Job creators

When discussing socioeconomic principals, I often hear employers called "job creators".  I'd like to dispel that myth.  Consider Bob.  Bob is the CEO of Widgets Inc.  His company makes widgets to sell to widget users.  Every employee that he has can make 100 widgets per day.  How many people will Bob employ to make widgets for him?  Simplifying all other variables, Bob will find an equilibrium price for widgets and try to sell the number of widgets needed to bring the cost to the equilibrium price.  Let's suppose this number is 5,000 widgets per day.  This way, he will guarantee maximum profits.  If he makes fewer than 5,000 widgets per day, he will miss out on possible sales.  If he makes more than that, the price will drop too low and his profit on each one will diminish and possibly even turn into a deficit.  So he chooses to hire 50 employees and make 5,000 widgets per day.

So, we say Bob is a "job creator" because he is hiring 50 people to make widgets for him.  He pays them for their work, and they are happy to get their paychecks.  But, who really should get the credit for the jobs these people have?  Let's revisit the reasoning Bob used to determine how many workers he should have.  He determined how many widgets he could sell and still make a reasonable profit.  Then he calculated how many employees he'd need for that.  What determines how many widgets he can sell at a profit?  Again, there are many variables, but the primary one is demand.  The more widgets people want to buy, the more of them Bob can sell at a profit.  If in a year, only 4,000 widgets are needed, then Bob will lay off or fire 10 employees and cut back production.  If, however, 6,000 widgets are needed, he will hire on 10 additional workers to meet the demand.

But, Bob should not be given credit for creating those 10 jobs.  He didn't create the jobs.  The people buying the widgets did.  The more widgets people buy, the more people Bob employs and the more jobs there are.  In other words, consumption creates jobs.  When you get a haircut, you're helping create a job for barbers.  When you buy groceries, you create jobs--employees at the grocery store, farmers, and everyone else involved in making and delivering the food.  When I purchase Final Fantasy games, I create jobs at Square-Enix.  When I purchase cable and internet service, I create jobs at Comcast.  I am a job creator.  You are a job creator.  Even if you've never owned a business and never plan on owning a business, you are a job creator whenever you spend money.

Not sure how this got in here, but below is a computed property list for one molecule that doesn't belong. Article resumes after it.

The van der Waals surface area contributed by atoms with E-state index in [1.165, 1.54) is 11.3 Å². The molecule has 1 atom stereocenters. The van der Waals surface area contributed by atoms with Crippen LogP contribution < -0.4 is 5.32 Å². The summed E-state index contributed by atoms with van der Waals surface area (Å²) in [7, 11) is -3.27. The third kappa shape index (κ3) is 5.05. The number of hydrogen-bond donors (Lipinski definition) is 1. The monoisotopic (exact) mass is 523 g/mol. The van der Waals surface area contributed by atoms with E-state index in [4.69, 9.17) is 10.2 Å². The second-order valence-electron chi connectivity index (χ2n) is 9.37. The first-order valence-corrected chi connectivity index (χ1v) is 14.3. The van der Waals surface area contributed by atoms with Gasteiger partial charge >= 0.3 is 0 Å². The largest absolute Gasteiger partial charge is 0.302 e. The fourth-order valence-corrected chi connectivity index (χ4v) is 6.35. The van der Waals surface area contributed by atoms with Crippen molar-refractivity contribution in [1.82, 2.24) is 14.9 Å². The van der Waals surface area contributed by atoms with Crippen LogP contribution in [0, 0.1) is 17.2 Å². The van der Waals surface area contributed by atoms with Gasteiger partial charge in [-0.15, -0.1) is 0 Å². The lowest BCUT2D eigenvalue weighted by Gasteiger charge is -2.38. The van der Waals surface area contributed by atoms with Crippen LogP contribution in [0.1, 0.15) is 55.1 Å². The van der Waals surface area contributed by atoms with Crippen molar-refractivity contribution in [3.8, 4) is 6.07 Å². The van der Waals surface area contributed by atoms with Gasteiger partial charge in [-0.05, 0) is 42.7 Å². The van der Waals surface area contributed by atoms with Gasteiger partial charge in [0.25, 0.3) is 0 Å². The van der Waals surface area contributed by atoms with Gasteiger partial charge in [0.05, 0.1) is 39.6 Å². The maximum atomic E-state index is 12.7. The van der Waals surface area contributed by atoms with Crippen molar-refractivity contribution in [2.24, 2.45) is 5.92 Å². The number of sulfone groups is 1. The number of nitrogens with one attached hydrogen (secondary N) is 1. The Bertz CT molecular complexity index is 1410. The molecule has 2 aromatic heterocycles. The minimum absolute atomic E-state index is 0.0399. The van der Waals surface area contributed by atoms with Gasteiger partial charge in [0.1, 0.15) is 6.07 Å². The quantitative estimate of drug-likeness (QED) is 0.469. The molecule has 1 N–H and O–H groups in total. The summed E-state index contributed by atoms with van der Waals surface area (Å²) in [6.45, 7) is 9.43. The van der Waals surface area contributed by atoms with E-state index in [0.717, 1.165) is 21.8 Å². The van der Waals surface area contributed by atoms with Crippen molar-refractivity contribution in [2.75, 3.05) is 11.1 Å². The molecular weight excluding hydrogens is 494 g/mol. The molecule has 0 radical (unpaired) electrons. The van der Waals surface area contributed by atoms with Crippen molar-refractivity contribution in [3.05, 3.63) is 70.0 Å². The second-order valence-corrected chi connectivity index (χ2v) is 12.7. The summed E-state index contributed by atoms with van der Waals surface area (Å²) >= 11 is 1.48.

Why should the consumer, not the CEO, get credit?  Think of it this way.  Bob, as CEO of Widgets Inc, wants to maximize the profit the company makes to keep his investors happy.  The shareholders may sell their stock and buy stock in a different company if his profits suffer.  So he wants to maximize the profits.  Employing people is a cost to the company, so he wants to minimize the number of employees in order to maximize profits.  In other words, if he only needs to make 4,000 widgets, he will lay off 10 employees because he only needs 40 and it's an unnecessary cost to have 50 employees when 40 will suffice.  So he is not looking to create jobs.  He doesn't want more jobs.  In fact, he wants to employ as few people as possible.  He wants to make money for himself and his shareholders.  That's how capitalism works.  In a sense, you could say he's a job destroyer.  That's probably a bit too harsh, though, because he is employing people--just as few people as possible.

However, when you buy more widgets from Bob, Bob is forced to hire more employees to make more widgets to meet the demand.  In other words, even though Bob doesn't want to spend more money on more employees than he has to, he will spend more money on employees if it will increase profits for the company.  Therefore, a higher demand in widgets translates into more employees at Widgets Inc.  That is, when you buy socks, you create a greater demand for sock manufacturers, which means more jobs for people who make socks.

One thing to keep in mind here is, how you spend your money is significant.  If you spend money at Walmart, you're creating Walmart jobs.  If you spend money on a product made in China, you're creating Chinese jobs.  If you spend money on a product made in the USA, you're creating American jobs.  If you spend money on a product made in a sweatshop, you're creating sweatshop jobs.  If you spend money on a product made in a factory with very nice working conditions, you're creating jobs with nice working conditions.  The way you spend your money has power.  It has meaning.  You influence the economy.  You have the power.  So get out there and create some jobs.  Good ones.